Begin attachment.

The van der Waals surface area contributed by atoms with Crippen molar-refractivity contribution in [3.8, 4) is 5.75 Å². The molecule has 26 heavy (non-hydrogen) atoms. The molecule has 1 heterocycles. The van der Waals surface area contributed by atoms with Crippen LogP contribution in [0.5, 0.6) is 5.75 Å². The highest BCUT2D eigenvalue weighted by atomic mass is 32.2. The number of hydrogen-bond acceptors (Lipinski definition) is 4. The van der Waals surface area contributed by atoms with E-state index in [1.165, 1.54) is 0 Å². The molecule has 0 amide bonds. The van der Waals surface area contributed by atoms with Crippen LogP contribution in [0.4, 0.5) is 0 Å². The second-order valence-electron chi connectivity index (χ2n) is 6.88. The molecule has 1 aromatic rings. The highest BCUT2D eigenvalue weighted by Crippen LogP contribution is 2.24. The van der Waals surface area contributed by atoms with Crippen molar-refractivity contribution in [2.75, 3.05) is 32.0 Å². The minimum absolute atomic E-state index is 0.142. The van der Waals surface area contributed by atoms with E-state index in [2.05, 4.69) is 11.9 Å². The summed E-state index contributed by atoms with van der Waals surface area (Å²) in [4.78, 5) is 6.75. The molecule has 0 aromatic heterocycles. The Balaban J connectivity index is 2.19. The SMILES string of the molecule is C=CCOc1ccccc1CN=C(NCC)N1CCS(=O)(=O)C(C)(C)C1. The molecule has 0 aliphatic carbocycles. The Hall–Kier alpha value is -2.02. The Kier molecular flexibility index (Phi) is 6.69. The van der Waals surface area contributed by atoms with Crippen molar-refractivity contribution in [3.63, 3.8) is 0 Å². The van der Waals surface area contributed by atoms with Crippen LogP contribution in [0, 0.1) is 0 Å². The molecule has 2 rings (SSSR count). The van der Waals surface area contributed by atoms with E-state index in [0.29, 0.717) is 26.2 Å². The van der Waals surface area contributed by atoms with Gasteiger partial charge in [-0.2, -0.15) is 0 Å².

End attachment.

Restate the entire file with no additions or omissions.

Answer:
The van der Waals surface area contributed by atoms with Crippen molar-refractivity contribution in [3.8, 4) is 5.75 Å². The molecule has 26 heavy (non-hydrogen) atoms. The molecule has 1 heterocycles. The van der Waals surface area contributed by atoms with Crippen LogP contribution in [0.5, 0.6) is 5.75 Å². The highest BCUT2D eigenvalue weighted by atomic mass is 32.2. The number of hydrogen-bond acceptors (Lipinski definition) is 4. The van der Waals surface area contributed by atoms with E-state index in [1.165, 1.54) is 0 Å². The molecule has 0 amide bonds. The van der Waals surface area contributed by atoms with Crippen LogP contribution in [0.4, 0.5) is 0 Å². The second-order valence-electron chi connectivity index (χ2n) is 6.88. The molecule has 1 aromatic rings. The highest BCUT2D eigenvalue weighted by Crippen LogP contribution is 2.24. The van der Waals surface area contributed by atoms with Crippen molar-refractivity contribution in [2.75, 3.05) is 32.0 Å². The minimum absolute atomic E-state index is 0.142. The van der Waals surface area contributed by atoms with E-state index in [2.05, 4.69) is 11.9 Å². The summed E-state index contributed by atoms with van der Waals surface area (Å²) in [4.78, 5) is 6.75. The molecule has 0 aromatic heterocycles. The Balaban J connectivity index is 2.19. The SMILES string of the molecule is C=CCOc1ccccc1CN=C(NCC)N1CCS(=O)(=O)C(C)(C)C1. The molecule has 0 aliphatic carbocycles. The Hall–Kier alpha value is -2.02. The Kier molecular flexibility index (Phi) is 6.69. The van der Waals surface area contributed by atoms with Crippen molar-refractivity contribution in [3.63, 3.8) is 0 Å². The van der Waals surface area contributed by atoms with Crippen LogP contribution in [0, 0.1) is 0 Å². The molecule has 2 rings (SSSR count). The van der Waals surface area contributed by atoms with E-state index in [0.29, 0.717) is 26.2 Å². The van der Waals surface area contributed by atoms with Gasteiger partial charge in [-0.2, -0.15) is 0 Å².